The main risk factor for this infection is antibiotic exposure, especially with clindamycin, ampicillin, and cephalosporins. The second and third-generation cephalosporins, especially cefotaxime, ceftriaxone, cefuroxime, and ceftazidime, are commonly associated with this infection [2]. Furthermore, prolonged treatment with proton pump inhibitors (PPIs) can lead to intestinal infections, including CDI. Therefore, the patients undergoing long-term PPI treatment should be evaluated for CDI if they develop diarrhea [6]. In addition to antibiotic exposure, other risk factors for CDI include old age (older than 55), recent hospitalization, the history of CDI, malignancy, CRF, use of immunosuppressive drugs, and ICU admission [7].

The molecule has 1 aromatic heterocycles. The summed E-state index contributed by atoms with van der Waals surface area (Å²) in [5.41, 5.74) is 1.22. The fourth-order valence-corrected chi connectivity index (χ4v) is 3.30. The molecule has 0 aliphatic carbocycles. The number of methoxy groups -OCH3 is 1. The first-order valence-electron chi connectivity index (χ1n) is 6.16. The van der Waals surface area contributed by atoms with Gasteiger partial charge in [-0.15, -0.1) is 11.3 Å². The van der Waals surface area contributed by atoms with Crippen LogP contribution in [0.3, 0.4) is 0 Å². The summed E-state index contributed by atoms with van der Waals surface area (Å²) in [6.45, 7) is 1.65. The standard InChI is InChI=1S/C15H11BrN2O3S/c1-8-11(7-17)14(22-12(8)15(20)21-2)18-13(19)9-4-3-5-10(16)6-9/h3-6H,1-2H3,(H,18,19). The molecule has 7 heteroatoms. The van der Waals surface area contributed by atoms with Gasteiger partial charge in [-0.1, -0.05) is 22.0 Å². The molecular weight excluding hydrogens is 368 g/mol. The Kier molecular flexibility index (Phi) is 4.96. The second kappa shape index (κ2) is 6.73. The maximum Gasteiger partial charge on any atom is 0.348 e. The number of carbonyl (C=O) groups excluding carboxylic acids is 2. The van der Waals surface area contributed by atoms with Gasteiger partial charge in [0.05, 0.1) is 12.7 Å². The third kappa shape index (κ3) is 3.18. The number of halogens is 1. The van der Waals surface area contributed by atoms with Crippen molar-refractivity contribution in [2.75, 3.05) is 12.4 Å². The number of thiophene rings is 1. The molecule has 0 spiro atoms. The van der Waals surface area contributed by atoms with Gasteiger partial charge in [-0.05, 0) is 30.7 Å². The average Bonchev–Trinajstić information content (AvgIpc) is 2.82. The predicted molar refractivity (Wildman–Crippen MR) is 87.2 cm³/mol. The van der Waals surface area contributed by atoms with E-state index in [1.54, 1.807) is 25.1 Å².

The CDI diagnosis is based on a combination of clinical (passing watery stool 3 times a day for more than 2 days without other explanations) and paraclinical (detection of toxins A or B, toxicogenic Clostridium difficile detection using PCR, or pseudomembrane observation using colonoscopy) findings [2].

Most cases of CDI infections primarily presented with hydrothorax or ascites have been reported in immunocompromised adults (8 out of 14 cases reported), and there are rare reports in children (2 out of 14 cases reported) or immunocompetent adults (4 out of 14 cases reported) [4]. Up to now, 14 cases of CDI with ascites or hydrothorax as clinical manifestations have been reported, as given in Table 2. From these 14 patients, only 6 patients developed ascites and pleural effusion simultaneously. The mechanism of pleura effusion and ascites due to CDI remains unclear; however, hypoalbuminemia, colonic inflammation with microperforation and infectious peritonitis, and toxin-mediated cytokines enhancing vascular permeability could be involved [4, 8].